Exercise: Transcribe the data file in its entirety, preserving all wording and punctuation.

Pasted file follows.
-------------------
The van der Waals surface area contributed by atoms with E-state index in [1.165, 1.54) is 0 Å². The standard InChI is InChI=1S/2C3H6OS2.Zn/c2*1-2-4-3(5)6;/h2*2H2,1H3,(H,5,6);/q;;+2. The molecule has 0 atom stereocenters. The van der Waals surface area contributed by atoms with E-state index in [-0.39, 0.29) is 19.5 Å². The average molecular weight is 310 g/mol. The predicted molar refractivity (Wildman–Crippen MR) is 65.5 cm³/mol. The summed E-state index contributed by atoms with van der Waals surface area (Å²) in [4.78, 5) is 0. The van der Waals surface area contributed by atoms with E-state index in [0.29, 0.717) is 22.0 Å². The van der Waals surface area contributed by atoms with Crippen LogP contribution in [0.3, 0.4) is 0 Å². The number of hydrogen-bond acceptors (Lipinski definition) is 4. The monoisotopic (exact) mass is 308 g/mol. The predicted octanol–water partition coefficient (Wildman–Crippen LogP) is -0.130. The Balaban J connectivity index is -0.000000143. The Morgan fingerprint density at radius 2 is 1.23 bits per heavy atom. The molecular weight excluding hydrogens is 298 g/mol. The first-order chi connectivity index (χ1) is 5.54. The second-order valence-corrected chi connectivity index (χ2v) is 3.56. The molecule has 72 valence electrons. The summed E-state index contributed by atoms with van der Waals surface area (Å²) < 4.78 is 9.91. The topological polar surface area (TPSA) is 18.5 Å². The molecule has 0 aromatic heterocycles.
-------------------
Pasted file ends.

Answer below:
The van der Waals surface area contributed by atoms with E-state index in [1.165, 1.54) is 0 Å². The standard InChI is InChI=1S/2C3H6OS2.Zn/c2*1-2-4-3(5)6;/h2*2H2,1H3,(H,5,6);/q;;+2. The molecule has 0 atom stereocenters. The van der Waals surface area contributed by atoms with E-state index in [-0.39, 0.29) is 19.5 Å². The average molecular weight is 310 g/mol. The predicted molar refractivity (Wildman–Crippen MR) is 65.5 cm³/mol. The summed E-state index contributed by atoms with van der Waals surface area (Å²) in [4.78, 5) is 0. The van der Waals surface area contributed by atoms with E-state index in [0.29, 0.717) is 22.0 Å². The van der Waals surface area contributed by atoms with Crippen LogP contribution in [0.3, 0.4) is 0 Å². The number of hydrogen-bond acceptors (Lipinski definition) is 4. The monoisotopic (exact) mass is 308 g/mol. The predicted octanol–water partition coefficient (Wildman–Crippen LogP) is -0.130. The Balaban J connectivity index is -0.000000143. The Morgan fingerprint density at radius 2 is 1.23 bits per heavy atom. The molecular weight excluding hydrogens is 298 g/mol. The first-order chi connectivity index (χ1) is 5.54. The second-order valence-corrected chi connectivity index (χ2v) is 3.56. The molecule has 72 valence electrons. The summed E-state index contributed by atoms with van der Waals surface area (Å²) < 4.78 is 9.91. The topological polar surface area (TPSA) is 18.5 Å². The molecule has 0 aromatic heterocycles.